We've grown both in our pollinator garden in Vacaville, Calif. Both flourished. However, we removed the red passionflower vine, P. jamesonii, because the Gulf Frits avoided it. They lay their eggs--and quite profusely, too--on our lavender passionflower (Passiflora incarnata), also called "Maypop." (In fact, every year they skeletonize them. Hungry, hungry caterpillars!)
Which brings us to the question from a reader: "I have the Maypop and Purple Passionvine, which is working well as a host plant for the Gulf Frit. I recently bought a Red Passionvine and then read it is poisonous to the Gulf Frit. Is it true?"
We asked butterfly guru Art Shapiro, UC Davis distinguished professor of evolution and ecology, who has monitored butterfly populations in Central California for more than four decades and publishes his research and observations on his website.
"They don't use some of the red-flowered species," Shapiro says. "I don't know if they're actually poisonous. I've never found the bug on P. jamesonii around Ohlone Park in Berkeley, where there's tons of it. There's a large plant at the northwest corner of 3rd and B in Davis that may be this species, and they don't use it, either."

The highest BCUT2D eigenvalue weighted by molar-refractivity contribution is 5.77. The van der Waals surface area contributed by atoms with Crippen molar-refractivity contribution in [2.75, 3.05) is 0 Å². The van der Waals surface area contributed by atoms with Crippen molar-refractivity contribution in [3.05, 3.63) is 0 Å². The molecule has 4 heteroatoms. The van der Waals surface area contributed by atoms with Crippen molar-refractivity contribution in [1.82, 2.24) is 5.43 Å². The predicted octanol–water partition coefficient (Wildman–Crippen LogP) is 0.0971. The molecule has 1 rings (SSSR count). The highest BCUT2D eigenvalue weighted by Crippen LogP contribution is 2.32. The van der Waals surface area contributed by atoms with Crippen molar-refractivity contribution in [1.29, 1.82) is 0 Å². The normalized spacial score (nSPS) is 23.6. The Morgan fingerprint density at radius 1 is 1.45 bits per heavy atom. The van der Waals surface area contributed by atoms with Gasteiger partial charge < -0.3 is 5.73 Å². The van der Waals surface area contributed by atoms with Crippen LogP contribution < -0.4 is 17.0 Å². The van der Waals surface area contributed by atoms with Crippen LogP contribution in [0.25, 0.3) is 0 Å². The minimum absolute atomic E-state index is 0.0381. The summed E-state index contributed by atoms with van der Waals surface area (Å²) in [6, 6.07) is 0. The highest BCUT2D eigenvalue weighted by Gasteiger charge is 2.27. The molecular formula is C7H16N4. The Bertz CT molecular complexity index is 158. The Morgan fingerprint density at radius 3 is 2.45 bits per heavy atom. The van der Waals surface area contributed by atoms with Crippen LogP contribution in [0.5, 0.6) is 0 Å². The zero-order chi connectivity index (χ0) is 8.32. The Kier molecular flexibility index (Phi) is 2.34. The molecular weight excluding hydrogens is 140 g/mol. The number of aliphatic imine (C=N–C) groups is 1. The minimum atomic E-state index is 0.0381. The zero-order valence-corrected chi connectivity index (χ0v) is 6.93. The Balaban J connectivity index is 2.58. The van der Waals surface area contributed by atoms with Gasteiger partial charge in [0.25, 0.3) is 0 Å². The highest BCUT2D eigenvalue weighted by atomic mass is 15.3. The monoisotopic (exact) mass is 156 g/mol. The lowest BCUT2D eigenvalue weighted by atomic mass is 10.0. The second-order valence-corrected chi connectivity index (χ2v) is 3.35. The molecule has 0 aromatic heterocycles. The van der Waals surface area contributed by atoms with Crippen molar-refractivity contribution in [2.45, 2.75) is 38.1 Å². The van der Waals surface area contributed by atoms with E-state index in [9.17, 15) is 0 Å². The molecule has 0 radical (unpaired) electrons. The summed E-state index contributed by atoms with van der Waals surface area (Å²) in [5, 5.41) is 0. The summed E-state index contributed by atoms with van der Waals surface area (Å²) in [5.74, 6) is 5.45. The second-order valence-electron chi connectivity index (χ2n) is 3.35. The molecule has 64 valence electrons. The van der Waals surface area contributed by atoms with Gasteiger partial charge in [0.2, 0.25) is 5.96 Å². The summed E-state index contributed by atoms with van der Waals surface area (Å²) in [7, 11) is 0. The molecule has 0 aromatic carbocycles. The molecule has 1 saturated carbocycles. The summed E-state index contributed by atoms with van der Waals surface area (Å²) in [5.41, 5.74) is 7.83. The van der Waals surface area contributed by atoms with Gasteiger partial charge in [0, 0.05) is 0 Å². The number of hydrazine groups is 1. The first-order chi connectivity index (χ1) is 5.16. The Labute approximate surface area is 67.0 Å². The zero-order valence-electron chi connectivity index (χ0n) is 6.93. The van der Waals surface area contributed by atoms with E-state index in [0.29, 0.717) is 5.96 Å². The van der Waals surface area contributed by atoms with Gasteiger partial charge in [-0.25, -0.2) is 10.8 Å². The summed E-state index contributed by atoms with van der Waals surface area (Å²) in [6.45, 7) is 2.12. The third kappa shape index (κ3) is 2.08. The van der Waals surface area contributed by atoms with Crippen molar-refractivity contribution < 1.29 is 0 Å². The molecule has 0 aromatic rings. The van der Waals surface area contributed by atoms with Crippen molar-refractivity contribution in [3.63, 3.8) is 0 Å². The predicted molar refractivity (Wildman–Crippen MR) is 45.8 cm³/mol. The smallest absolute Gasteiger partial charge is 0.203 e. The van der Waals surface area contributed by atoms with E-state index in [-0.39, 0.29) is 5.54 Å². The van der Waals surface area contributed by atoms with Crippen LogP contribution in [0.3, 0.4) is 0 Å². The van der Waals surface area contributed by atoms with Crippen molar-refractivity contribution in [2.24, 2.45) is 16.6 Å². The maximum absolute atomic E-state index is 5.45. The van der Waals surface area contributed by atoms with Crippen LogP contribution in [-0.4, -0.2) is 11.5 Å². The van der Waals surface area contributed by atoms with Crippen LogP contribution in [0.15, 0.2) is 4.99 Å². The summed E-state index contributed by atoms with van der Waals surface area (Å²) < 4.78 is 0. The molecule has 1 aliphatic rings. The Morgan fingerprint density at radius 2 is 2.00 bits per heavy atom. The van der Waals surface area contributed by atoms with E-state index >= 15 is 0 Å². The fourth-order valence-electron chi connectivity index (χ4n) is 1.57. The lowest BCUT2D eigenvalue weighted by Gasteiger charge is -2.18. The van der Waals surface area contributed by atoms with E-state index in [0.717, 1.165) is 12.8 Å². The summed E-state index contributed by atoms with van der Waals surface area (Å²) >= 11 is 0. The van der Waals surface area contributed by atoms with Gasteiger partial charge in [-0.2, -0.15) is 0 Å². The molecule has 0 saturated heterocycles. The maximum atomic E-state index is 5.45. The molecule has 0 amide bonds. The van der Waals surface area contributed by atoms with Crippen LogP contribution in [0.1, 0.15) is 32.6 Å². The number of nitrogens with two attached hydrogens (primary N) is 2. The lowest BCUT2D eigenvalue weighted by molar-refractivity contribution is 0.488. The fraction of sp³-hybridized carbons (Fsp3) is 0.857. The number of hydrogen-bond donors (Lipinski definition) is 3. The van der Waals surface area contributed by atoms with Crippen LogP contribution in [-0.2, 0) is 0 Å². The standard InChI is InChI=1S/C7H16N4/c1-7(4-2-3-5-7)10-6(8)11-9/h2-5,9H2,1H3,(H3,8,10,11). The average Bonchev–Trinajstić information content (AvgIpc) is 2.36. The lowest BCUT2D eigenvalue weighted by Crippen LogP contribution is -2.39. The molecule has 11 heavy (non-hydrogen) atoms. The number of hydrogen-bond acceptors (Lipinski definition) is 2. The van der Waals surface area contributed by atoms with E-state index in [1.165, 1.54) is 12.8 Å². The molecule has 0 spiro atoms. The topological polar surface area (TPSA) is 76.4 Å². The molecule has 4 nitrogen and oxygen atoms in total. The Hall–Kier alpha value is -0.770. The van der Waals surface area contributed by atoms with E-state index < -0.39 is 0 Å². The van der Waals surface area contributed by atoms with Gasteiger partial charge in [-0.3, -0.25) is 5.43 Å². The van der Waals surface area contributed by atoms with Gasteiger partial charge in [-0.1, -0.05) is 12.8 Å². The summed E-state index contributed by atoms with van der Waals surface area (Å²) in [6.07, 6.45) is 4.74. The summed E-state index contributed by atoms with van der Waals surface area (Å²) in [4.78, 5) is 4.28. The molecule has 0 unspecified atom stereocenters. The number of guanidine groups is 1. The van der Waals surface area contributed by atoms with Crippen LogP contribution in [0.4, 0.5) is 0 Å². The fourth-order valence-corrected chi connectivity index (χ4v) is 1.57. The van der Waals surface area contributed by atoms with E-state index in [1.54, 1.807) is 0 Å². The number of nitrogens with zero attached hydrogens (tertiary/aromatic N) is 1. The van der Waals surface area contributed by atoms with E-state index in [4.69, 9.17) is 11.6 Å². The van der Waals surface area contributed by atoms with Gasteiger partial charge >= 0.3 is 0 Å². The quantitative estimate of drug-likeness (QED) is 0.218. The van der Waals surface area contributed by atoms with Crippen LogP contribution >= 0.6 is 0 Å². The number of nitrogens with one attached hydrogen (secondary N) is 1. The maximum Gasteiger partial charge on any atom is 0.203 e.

P. jamesoni, also known as "Coral Seas," (one of some 500 varieties in the world, see Wikipedia for the full list) is indeed striking with its brilliant red flowers.
As an aside, P. jamesoni is listed on the IUCN Red List of Threatened Species. That would be the International Union for the Conservation of Nature, which describes itself "an international organization working in the field of nature conservation and sustainable use of natural resource an international organization."
Justification for Being on the Red List:
"Passiflora jamesonii is endemic to the Ecuadorean Andes, where it is known from five subpopulations on both sides of the range. Only one subpopulation is inside Ecuador's protected areas network. The species seems to prefer untouched areas, so fires are a severe threat," according to the IUCN Red List.